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A.M. Costa Rica
users guide

This is a brief users guide to A.M. Costa Rica.

Old pages
Each day someone complains via e-mail that the newspages are from yesterday or the day before. A.M. Costa Rica staffers check every page and every link when the newspaper is made available at 2 a.m. each weekday.

So the problem is with the browser in each reader's computer. Particularly when the connection with the  server is slow, a computer will look to the latest page in its internal memory and serve up that page.

Readers should refresh the page and, if necessary, dump the cache of their computer, if this problem persists. Readers in Costa Rica have this problem frequently because the local Internet provider has continual problems.

The A.M. Costa Rica search page has a list of all previous editions by date and a space to search for specific words and phrases. The search will return links to archived pages.

A typical edition will consist of a front page and four other newspages. Each of these pages can be reached by links near the top and bottom of the pages.

Five classified pages are updated daily. Employment listings are free, as are listings for accommodations wanted, articles for sale and articles wanted. The tourism page and the real estate sales and real estate rentals are updated daily.

Advertising information
A summary of advertising rates and sizes are available for display and classifieds.

A.M. Costa Rica makes its monthly statistics available to advertisers and readers. It is HERE! 

Contacting us
Both the main telephone number and the editor's e-mail address are listed on the front page near the date.

Visiting us
Directions to our office and other data, like bank account numbers are on the about us page.

Did you try
to call us?

We're not trying to avoid you. We just are victims of another ICE problem.

The workmen came and disconnected the phones in our old office before they found out that they did not have sufficient space to install the lines in the new office.

You can reach us at 8832-5564.

But Internet is best.

-A.M. Costa Rica 

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San José, Costa Rica, Wednesday, Aug. 26, 2009, Vol. 9, No. 168

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Police raid
Ministerio de Gobernación, Policía y Seguridad Pública photos
Anti-drug agents prepare to smash open a portón to get access to a gang location
Drug police move to take a bite out of Pavas Diablo gang
By the A.M. Costa Rica staff

In the western blue collar community of Pavas a war rages. The battles have been going on for 10 years, but the increase in drug use has raised the ante.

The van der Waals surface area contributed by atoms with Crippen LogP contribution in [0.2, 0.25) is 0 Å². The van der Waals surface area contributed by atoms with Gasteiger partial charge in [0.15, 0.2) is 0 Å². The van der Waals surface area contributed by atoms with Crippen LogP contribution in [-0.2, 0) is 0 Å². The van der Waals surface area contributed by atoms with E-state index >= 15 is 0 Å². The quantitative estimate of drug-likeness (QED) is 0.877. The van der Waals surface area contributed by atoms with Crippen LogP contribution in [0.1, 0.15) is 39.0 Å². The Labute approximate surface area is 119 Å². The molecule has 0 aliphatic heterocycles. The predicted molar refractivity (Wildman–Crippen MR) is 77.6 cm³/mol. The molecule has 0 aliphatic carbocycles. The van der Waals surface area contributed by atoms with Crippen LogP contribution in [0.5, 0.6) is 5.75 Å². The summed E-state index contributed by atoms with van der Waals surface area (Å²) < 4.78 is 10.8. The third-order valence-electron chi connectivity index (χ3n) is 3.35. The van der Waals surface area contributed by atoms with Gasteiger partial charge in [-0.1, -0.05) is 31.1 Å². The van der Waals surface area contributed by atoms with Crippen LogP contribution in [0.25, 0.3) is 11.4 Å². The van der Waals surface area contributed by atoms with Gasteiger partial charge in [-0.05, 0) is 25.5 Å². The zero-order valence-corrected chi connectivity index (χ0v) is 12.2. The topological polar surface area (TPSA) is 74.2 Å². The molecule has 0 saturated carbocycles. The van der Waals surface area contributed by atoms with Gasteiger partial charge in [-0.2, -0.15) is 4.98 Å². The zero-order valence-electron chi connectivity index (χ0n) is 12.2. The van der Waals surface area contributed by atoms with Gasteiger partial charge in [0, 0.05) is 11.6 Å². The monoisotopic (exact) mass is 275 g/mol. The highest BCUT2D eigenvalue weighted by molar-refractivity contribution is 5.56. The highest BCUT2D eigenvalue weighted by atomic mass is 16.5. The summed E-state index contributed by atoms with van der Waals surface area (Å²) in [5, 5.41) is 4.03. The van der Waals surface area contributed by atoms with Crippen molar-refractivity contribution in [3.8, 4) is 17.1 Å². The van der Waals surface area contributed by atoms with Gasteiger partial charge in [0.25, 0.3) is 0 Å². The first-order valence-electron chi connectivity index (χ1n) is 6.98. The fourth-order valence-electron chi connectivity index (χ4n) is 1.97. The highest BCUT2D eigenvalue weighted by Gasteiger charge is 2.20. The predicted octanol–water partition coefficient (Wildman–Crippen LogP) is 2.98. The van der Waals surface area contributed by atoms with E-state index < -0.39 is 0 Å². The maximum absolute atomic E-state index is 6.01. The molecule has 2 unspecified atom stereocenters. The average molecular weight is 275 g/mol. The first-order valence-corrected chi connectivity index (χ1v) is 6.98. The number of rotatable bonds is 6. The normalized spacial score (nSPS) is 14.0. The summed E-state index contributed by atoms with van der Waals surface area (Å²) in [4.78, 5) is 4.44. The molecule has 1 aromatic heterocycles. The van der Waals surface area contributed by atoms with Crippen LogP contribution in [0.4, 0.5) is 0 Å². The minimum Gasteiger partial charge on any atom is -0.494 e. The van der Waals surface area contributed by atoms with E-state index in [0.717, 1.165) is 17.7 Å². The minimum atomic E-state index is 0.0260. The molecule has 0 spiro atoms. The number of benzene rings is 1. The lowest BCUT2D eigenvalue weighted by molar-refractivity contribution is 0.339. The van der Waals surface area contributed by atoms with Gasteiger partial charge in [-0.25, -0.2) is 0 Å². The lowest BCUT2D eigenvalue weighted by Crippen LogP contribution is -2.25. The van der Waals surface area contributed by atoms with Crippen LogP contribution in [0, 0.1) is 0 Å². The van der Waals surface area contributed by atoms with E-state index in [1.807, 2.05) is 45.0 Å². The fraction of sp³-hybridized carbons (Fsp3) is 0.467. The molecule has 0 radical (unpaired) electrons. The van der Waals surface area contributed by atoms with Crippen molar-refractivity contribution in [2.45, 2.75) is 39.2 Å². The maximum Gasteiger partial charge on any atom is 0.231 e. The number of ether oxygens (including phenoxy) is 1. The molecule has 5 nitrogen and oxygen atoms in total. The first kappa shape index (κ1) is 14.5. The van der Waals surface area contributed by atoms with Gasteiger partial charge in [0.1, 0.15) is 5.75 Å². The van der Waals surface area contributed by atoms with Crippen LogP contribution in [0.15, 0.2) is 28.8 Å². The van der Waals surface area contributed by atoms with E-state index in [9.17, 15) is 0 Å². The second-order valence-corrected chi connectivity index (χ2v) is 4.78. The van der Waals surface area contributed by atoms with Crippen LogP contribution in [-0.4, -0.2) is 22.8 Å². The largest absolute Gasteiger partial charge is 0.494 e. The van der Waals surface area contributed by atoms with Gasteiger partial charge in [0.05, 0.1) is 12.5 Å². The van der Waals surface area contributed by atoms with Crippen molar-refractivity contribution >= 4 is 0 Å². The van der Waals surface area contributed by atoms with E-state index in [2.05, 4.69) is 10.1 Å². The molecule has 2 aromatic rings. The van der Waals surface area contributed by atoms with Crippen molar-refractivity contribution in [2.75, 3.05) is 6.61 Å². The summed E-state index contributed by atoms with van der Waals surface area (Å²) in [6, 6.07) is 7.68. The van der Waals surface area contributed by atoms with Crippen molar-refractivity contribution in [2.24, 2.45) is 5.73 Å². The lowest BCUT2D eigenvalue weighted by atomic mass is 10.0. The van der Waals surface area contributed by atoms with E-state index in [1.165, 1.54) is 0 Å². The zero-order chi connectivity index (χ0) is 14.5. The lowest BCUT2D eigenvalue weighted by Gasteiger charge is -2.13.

This is the continual confrontation that frequently breaks into the headlines with bullet-ridden bodies or a successful drive-by shooting.

This is the war between the Polacos and the Diablos. Both are criminal gangs that make a living with drug sales, robberies and the occasional contract killing.

Last December anti-drug agents cracked down on the Polacos and detained 10 persons. Tuesday it was the turn of the Diablos.

Two drug agents covered with camouflage netting spent the night on the smelly bank of a Río Varilla tributary so they could prevent the escape of wanted individuals. Others had to work their ways through the maze of small homes that served as protection for the locations they sought. The scene was in Loma del Río, Pavas.

A simultaneouss raid took place in Las Cañas, Alajuela.

Of the 11 persons detained, seven are women. The Policía de Control de Drogas said that the Diablo gang was being led by a woman, identified by the last name of Barquero Segura. That's because many of the male members of the extended family are in prison.

Prison figured in one of the more spectacular gang hits. That took place on a Sunday morning on the Circunvalación south of San José. It was Aug. 3, 2008. Murdered was Odilia Salas Abarca, 44, who was on her way to San Sebastián reception center to see her jailed son. He is associated with the Polacos. She was considered the gang's matriarch.

Two men on a motorcycle fired at least eight times at the woman while she was in a car headed to the jail. That was in the southern San José community of Hatillo 8. The murder was attributed to the Diablos. Two members of that gang were detained in the killing late last year.